It may not come as a surprise to hear of the high prevalence of eating disorders amongst high-performance athletes. A range of theories exist to explain this correlation, many suggesting it comes down to a combination of things. Some examples include:
The same traits that make athletes "good" at sports make them ideal candidates for being “good” at eating disorders.
Athletes are prone to perfectionism, and are used to pushing through pain to achieve results. In sports this may look like an extra two minutes of wall-sits. In an eating disorder this may look like ignoring the hunger pangs associated with food restriction. They also know how to set an identifiable goal, and commit to doing what it takes to achieve it. Just replace trophies and championship titles with numbers on a scale and calories restricted.
They are no stranger to giving 100%.
The athletes I work with know what it means to be 100% committed to something. To pour blood, sweat, and tears into a goal. So much so, even, that giving anything less than 100% can be a challenge- it’s simply not how they operate. Often there is an underlying fear of what might happen if they don't perform to an expected standard. This same “all or nothing” thinking is conducive to eating disorders, which is why a lot of the healing work becomes learning to tolerate the “gray areas” in life.
Identity (or a good portion of it) is found in performance.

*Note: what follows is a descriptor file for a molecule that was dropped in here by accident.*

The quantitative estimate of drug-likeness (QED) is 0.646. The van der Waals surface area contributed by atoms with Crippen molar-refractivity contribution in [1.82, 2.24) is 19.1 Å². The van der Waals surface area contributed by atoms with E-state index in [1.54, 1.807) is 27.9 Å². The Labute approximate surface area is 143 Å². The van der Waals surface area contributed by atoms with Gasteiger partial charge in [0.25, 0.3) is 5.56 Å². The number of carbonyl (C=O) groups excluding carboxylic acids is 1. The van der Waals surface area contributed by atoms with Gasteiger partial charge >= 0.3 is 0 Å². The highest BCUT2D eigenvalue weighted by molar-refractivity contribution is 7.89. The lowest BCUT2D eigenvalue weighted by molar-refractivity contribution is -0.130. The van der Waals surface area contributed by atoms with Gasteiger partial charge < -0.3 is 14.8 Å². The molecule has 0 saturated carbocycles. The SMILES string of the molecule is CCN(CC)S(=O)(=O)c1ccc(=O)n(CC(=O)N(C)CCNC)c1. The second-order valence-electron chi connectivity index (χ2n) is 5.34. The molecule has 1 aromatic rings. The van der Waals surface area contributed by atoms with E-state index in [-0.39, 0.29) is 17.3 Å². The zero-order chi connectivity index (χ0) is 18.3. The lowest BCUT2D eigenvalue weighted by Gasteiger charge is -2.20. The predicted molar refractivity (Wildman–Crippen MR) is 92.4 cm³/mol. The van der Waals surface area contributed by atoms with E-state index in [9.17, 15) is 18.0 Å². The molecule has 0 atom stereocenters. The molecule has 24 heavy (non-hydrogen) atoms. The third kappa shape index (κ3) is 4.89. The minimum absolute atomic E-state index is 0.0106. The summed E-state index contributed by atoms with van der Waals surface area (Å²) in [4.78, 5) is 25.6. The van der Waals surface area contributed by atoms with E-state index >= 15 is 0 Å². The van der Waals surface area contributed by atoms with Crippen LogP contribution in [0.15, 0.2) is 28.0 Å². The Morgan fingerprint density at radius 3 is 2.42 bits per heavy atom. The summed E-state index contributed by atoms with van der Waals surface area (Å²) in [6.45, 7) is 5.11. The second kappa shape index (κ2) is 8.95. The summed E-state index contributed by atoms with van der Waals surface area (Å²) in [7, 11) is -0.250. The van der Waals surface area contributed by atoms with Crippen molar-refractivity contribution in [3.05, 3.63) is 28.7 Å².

Though not true for everyone, sports can become a way of validating self-worth and value. Thus, identity becomes rooted in “what I do” versus “who I am” inherently. Perhaps I have been given the label of “performer”, and fear the consequences of no longer living up to this title. Or maybe I received the affirmation I was missing/looking for in my athletic ability, and fear the idea of disappointing others. This is why much of the work in recovery revolves around uncovering and restoring wounds related to identity that likely occurred much earlier in development.
There is something to be said for the environment and culture athletes are consistently surrounded by. Unfortunately, I have heard and read all too often of athletes being exposed to incredibly troublesome ideas about food, body, and exercise from coaches, sports nutritionists, peers, and even primary care physicians. For example, exaggerating the connection between weight and performance, or in some instances wrongfully attributing the low heart rate associated with improper fueling to “being a runner”. Not to mention, the innate competitiveness and hyper-focus on body performance engrained in sports culture.
Christian Makenna Clements is a Licensed Marriage and Family Therapist #111159.